In 1921, Milton Hershey hired Percy Alexander (P.A.) Staples to manage his Cuban operations. For the next 23 years Staples resided in Cuba. As part of his work, he became very knowledgeable about Cuba: not only its sugar industry, but also with its people, culture, economy, and politics.
In 1944, Milton Hershey selected Staples to succeed him as president and chairman of all of the Hershey Entities. Staples relocated to Hershey and quickly settled into his new responsibilities. Though Hershey’s Cuban properties had been consistently profitable, Staples recommended to Mr. Hershey that the Cuban properties should be sold. Staples’ long residence in Cuba provided him with a unique understanding of the country and perhaps created some concerns about its future.
Selling such a sizeable asset required months of due diligence and documenting all aspects of the business. Naturally, there were questions about why Hershey might want to sell a business that had expanded and been profitable for years.
Mr. Staples outlined some of the reasons for selling Hershey’s Cuban properties in an April 6, 1946 letter to the Securities and Exchange Commission (SEC):
“The desire of the Trustee to change its position from that of 100 percent owner of the Hershey Cuban enterprises to that of an owner of only half of the Preferred Stock, and less than 100 percent of the Common Stock, of the Company arises from the fact that, except for the Hershey Cuban enterprises, the only operating properties controlled by the Trustee are located in or near Hershey, Pennsylvania. The individual members of the board of trustees of Hershey Trust Company are men living in and around Hershey, Pennsylvania. Of them the writer (P.A. Staples) is the only one experienced in the operation and supervision of properties in Cuba and the only one having the specialized knowledge required for such purpose.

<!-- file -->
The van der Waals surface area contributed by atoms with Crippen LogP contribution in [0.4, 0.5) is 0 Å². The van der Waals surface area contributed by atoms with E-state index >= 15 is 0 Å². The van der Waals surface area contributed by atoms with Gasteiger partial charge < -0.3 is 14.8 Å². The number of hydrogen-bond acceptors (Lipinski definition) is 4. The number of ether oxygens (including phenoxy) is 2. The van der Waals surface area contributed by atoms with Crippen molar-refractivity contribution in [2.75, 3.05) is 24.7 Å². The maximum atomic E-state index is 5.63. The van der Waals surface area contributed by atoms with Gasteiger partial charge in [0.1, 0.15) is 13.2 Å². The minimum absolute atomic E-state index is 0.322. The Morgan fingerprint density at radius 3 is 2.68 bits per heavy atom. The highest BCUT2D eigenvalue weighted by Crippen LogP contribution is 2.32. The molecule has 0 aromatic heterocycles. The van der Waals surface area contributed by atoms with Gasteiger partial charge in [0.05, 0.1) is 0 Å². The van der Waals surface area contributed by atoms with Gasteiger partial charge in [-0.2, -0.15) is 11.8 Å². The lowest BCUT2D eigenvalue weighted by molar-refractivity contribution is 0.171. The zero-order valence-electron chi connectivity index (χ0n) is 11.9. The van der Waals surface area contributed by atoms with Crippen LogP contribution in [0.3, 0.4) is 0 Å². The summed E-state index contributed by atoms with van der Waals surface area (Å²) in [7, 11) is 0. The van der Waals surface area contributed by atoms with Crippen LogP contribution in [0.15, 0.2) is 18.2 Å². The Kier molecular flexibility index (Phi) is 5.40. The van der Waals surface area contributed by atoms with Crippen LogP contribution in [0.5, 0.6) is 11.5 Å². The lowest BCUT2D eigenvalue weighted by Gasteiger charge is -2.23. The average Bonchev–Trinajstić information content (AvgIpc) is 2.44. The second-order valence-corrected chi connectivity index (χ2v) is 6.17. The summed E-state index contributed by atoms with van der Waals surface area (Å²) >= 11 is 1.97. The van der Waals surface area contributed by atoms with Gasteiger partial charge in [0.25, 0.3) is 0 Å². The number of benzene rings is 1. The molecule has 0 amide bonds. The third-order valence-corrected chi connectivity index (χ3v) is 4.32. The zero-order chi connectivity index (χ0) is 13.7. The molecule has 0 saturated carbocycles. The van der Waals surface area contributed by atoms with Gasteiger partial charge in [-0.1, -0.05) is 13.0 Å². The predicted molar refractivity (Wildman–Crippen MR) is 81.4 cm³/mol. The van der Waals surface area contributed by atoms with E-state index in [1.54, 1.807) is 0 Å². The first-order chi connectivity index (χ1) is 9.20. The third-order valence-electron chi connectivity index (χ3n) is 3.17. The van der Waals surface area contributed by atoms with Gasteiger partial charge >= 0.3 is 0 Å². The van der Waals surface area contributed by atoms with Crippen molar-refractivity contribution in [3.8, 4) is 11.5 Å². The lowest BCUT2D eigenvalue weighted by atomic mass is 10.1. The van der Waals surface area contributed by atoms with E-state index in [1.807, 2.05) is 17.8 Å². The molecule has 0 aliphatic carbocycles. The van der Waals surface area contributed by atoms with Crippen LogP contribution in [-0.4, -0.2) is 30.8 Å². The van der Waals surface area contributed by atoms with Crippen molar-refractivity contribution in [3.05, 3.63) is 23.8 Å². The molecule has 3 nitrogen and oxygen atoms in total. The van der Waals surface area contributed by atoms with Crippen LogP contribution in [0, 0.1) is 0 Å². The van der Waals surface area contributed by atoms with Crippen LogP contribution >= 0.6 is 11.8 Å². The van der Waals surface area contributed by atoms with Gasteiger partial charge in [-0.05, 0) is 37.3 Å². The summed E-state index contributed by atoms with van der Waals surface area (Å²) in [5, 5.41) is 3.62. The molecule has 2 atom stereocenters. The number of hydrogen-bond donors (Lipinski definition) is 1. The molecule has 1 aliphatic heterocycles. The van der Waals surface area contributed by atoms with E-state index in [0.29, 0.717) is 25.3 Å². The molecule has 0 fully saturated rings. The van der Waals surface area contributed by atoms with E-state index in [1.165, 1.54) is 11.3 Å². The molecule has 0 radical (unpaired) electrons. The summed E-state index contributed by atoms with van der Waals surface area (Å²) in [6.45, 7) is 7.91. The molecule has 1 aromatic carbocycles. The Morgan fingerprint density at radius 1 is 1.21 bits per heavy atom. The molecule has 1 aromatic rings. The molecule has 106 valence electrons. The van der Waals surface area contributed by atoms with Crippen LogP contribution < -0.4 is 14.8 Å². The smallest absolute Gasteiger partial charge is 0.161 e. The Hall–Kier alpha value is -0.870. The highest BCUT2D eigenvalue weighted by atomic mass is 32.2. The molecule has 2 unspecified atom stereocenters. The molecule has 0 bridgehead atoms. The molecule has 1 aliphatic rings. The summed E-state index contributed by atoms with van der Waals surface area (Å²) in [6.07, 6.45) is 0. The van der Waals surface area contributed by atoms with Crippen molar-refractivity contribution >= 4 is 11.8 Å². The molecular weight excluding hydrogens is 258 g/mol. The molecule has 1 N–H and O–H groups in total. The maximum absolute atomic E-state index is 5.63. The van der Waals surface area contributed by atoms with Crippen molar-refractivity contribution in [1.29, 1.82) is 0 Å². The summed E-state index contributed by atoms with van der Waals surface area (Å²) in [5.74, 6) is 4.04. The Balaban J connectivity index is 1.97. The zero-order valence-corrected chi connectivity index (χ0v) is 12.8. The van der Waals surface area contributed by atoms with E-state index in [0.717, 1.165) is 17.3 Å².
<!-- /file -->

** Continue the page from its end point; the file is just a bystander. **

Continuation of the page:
In the light of these circumstances, the late Milton S. Hershey, founder of the Hershey Industrial School, explored the possibilities of a transaction of the general character which is about to be effected and the proposed transaction with the Company is one which was approved in principle by Mr. Hershey before his death last fall.”